SALT LAKE CITY — More Hispanics live in the United States than previously thought, Hispanics need just three generations to attain the same education levels as other American races and the United States is likely to become — demographically speaking — a Hispanic nation.
So said Rakesh Kochhar, assistant director of research for the Pew Hispanic Center, citing U.S. Census data and Pew statistics as he spoke recently at the Utah Hispanic Chamber of Commerce's annual convention, reports The Deseret News.
Census figures from 2010 show 50.5 million Hispanics reside in the U.S, 1.5 million more than anticipated and a 43 percent increase — or an additional 15.2 million — since the 2000 Census.
Comparing U.S. population increases by race over the past decade, Asians trailed at 42.9 percent; whites at 1.2 percent, blacks at 11 percent and "other" — including those reporting more than one race — at 24.1 percent.
The total U.S. population grew 9.3 percent to 308.7 million in 2010.
"Utah is one of the states in which the Hispanic community has grown more rapidly, at a rate of 78 percent during the last decade," said Kochhar, adding "Utah, as with the rest of the nation, will be increasingly more Hispanic in the future."
Kochhar said one area of concern suggested by data analyses is that Hispanic education levels are not keeping up with growth increases, despite U.S.-born children of immigrants attending U.S. schools, speaking fluent English and going to college in increasing numbers.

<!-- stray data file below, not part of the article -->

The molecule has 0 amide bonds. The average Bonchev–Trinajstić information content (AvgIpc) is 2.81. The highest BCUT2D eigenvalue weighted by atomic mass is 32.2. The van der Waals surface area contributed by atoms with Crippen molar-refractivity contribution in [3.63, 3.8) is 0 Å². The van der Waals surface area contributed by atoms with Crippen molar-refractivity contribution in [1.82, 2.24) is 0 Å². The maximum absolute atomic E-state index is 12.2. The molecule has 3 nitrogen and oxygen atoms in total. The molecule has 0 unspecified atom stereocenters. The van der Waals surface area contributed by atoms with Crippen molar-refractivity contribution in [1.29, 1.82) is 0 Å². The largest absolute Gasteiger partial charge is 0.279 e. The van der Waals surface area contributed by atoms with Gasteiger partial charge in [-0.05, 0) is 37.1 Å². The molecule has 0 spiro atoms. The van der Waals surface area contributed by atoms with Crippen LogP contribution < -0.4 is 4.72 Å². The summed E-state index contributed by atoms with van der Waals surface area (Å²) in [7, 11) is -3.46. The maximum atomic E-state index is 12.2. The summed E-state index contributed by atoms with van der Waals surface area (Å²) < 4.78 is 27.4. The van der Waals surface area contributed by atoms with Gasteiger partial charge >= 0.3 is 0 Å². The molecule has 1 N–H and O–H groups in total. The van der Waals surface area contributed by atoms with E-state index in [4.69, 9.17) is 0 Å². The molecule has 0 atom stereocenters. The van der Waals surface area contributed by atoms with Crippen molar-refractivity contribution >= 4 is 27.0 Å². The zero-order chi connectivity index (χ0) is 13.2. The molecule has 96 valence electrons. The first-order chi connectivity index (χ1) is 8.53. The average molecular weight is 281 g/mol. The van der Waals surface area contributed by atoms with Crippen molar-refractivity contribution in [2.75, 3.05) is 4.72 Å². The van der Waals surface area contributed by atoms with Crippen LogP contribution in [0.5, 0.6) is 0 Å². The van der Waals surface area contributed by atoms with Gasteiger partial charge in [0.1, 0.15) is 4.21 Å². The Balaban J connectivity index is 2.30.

"What looking toward the future permits us to predict is that in three generations, Hispanics will be at the same (education) levels with the rest of the population. For now, although more Latinos go to the centers of higher education, there is still a gap present due to the fact that some are not setting high expectations, the numbers of school dropouts are high, and they are subject to economic pressures," he said.
"Minorities suffer in these situations because many have to work to maintain their families, but for following generations, things will be different."
With the benefit of a stronger educational background, Latinos will gain a stronger presence in government "and they will be able to have their voice here," he added.
Kochhar suggests Hispanic immigrants could hold the key to U.S. economic recovery, as opposed to European nations where immigration is limited and populations are decreasing.
"In the future, the United States will not be a white nation or an Africa-American nation but a Hispanic nation," he said. "The future of the labor force is in the hands of immigrants."